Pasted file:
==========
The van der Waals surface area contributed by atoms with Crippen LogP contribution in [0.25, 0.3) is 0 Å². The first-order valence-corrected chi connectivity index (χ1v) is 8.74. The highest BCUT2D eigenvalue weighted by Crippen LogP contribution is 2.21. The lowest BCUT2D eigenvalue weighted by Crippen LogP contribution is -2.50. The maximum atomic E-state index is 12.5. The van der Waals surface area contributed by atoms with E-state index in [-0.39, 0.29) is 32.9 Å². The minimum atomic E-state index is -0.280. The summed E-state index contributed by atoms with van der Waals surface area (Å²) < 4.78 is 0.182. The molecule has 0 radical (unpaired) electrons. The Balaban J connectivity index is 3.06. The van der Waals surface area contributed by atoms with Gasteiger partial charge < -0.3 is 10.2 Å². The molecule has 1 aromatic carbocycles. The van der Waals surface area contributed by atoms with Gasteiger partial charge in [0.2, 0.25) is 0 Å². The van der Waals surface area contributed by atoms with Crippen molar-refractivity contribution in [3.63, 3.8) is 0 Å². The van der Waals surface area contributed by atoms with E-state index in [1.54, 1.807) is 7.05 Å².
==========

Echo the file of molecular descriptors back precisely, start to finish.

The van der Waals surface area contributed by atoms with Crippen LogP contribution in [0.25, 0.3) is 0 Å². The first-order valence-corrected chi connectivity index (χ1v) is 8.74. The highest BCUT2D eigenvalue weighted by Crippen LogP contribution is 2.21. The lowest BCUT2D eigenvalue weighted by Crippen LogP contribution is -2.50. The maximum atomic E-state index is 12.5. The van der Waals surface area contributed by atoms with E-state index in [-0.39, 0.29) is 32.9 Å². The minimum atomic E-state index is -0.280. The summed E-state index contributed by atoms with van der Waals surface area (Å²) < 4.78 is 0.182. The molecule has 0 radical (unpaired) electrons. The Balaban J connectivity index is 3.06. The van der Waals surface area contributed by atoms with Gasteiger partial charge < -0.3 is 10.2 Å². The molecule has 1 aromatic carbocycles. The van der Waals surface area contributed by atoms with Gasteiger partial charge in [0.2, 0.25) is 0 Å². The van der Waals surface area contributed by atoms with Crippen molar-refractivity contribution in [3.63, 3.8) is 0 Å². The van der Waals surface area contributed by atoms with E-state index in [1.54, 1.807) is 7.05 Å².